top of page
  • Jennifer Jewell


Ross Gay - Poet & Gardener, Photo by Natasha Komoda |


Camilla Jørvad is a photographer, a gardener, a mental health and re-wilding-habitat-gardening advocate based on the Danish Island of Ærø. Her home farm, shared with her husband and children, is known as Sigridsminde – meaning 'in memory of Sigrid' – the gardener who first established a garden on this coastal bluff before her father and mother-in-law took on its care, prior to Camilla and her family partnering with the land. Camilla joins us from her home and garden to share more about her journey.

A well known Danish photographer, throughout her life, Camilla has turned to the garden and the natural world as anchor in moments of both physical and psychological distress and break down.

"We need to learn to bend - like the willow - not break."

Camilla Jørvad, Sigridsminde

If you are a follower of hers on social media, you are familiar with Camilla's evocative garden, place, and landscape images that are both beautiful and complex in their layers. In our conversation, Camilla shares how as a teen, she experienced her mother’s loss of mental health and function and subsequently began a lifelong search for a centering place or home in the world.

After marrying and starting a family, Camilla’s career as a photographer took off and there followed a dizzying decade of world travel and global recognition, which while gratifying also took its toll, resulting in her own mental and physical exhaustion and ultimately a long period of depression. Camilla goes on to share more about the restorative role of the land and the garden at Sigridsminde.

She and her family have spent the last decade slowly working to transform pesticide-exhausted monoculture farmland into chemical-free woodland, wild life corridors, flower meadows, hedgerows, and wild garden areas where nature thrives.

To follow along with Camilla's work you can find her on Instagram @sigridsminde/

Join us again next week when we head to the studio of another garden-life creative, the inimitable Frances Palmer, whose pottery you may or may not know and love, but whose new book Life in the Studio, Inspiration and Lessons on Creativity is out this month and will be a spark and a balm to the creative in you. Listen in then!





Hey, it’s Jennifer -

In this exact season of life here from my garden in Northern California, what with covid-19, environmental and economic duress, fire season and presidential politics season – with the many socially unjust fault lines of the current American system reaching back – oh 400 years -, and now the loss of the honorable, the notorious, the courageous - the human - Justice Ruth Bader Ginsberg - I am clinging to the autumnal equinox of earlier this week like a life raft. To its profoundly grounding reminder that CHANGE is the only constant. there is both cliche and comfort in that truth.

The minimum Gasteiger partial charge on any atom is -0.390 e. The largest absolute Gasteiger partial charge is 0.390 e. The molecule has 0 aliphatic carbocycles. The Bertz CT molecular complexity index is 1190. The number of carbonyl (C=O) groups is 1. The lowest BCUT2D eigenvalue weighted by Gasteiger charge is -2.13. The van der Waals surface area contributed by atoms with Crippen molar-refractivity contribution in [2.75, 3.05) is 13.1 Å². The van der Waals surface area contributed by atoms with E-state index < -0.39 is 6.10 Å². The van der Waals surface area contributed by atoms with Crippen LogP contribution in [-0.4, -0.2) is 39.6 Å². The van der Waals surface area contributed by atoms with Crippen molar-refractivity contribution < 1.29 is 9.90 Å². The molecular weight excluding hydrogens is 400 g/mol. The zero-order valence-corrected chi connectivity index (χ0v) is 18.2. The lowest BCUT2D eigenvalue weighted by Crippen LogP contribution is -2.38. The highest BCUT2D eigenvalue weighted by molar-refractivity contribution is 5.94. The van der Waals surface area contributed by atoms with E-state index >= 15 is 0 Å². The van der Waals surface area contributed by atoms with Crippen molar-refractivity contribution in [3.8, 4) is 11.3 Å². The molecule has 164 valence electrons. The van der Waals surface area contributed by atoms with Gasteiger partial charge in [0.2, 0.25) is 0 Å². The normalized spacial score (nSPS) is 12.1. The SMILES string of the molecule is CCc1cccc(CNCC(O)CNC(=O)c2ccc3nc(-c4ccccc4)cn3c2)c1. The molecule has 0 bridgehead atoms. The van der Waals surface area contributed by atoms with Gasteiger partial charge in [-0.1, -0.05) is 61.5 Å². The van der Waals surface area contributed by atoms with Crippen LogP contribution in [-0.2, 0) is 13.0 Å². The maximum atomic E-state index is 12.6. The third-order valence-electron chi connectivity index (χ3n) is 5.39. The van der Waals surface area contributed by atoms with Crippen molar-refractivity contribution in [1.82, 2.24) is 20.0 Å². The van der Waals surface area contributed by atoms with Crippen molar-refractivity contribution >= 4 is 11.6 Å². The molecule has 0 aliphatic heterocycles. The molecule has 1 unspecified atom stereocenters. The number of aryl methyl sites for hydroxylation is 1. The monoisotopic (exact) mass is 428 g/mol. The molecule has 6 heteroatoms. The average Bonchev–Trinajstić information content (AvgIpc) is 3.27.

I was moved by a post that someone sent me by DM in honor and mourning for #RBG - reminding us that she was not our last hope, we are our last hope. We are powerful agents of change in how we live our lives, how we cultivate the beauty and diversity and regenerative magic of our places, of how we appreciate and care for life around us.

It is from these values we must act. And VOTE - with every action taken, every inch of life and land cared for, every dollar spent or donated to causes and work we believe in, every “vote” cast in all these ways.

If you are a US citizen, don’t squander your rights – have a plan, manifest that plan, and make sure your vote is cast and received on Nov 3rd.

I take deep comfort in the many metaphoric truths that the garden and plants in general have to offer us. The small but might power of seeds, the importance of rooting and intercnnecting with the neighboring lives around us, the truth of all of our inter-dependence and the benefit of diversity in all. The idea of rest and digest in the coming dormancy of fall and winter here in the Northern Hemisphere, and of budding, sprouting and blooming enthusiastically the southern hemisphere is about to celebrate. I recently re-read this poem by May Sarton, whose Journal of Solitude ranks among my favorites – it seemed so fitting in this moment and in this conversation with Camilla, as even in heat and dry here our trees are turning their fall colors and dropping their exuberantly built up foliage biomass to be turned under to feed the masses of insects, microbes, and soil for the future season to continue to be nourished by:

“Keep busy with survival,

Imitate the trees,

Learn to lose in order to recover

And remember nothing stays the same for long.

Not even pain.

Sit it out.

Let it all pass.

Let it go.”

Together we grow – better."

and once you let go the past - Keep growing from there!




SHARE the podcast with friends: If you enjoy these conversations about these things we love and which connect us, please share them forward with others. Thank you in advance!

RATE the podcast on iTunes: Or wherever you get your podcast feed: Please submit a ranking and a review of the program on Itunes! To do so follow this link: iTunes Review and Rate (once there, click View In Itunes and go to Ratings and Reviews)

DONATE: Cultivating Place is a co-production of North State Public Radio.

To make your listener contribution – please click the button below.

Thank you in advance for your help making these valuable conversations grow.

Or, make checks payable to:

JewellGarden with Cultivating Place in the memo line

and mail to: Jennifer Jewell, Cultivating Place

PO BX 37

Durham, CA 95938

All contributions go to the production of Cultivating Place and its educational outreach efforts and endeavors. Thank you for the value you find here and your support of it!


bottom of page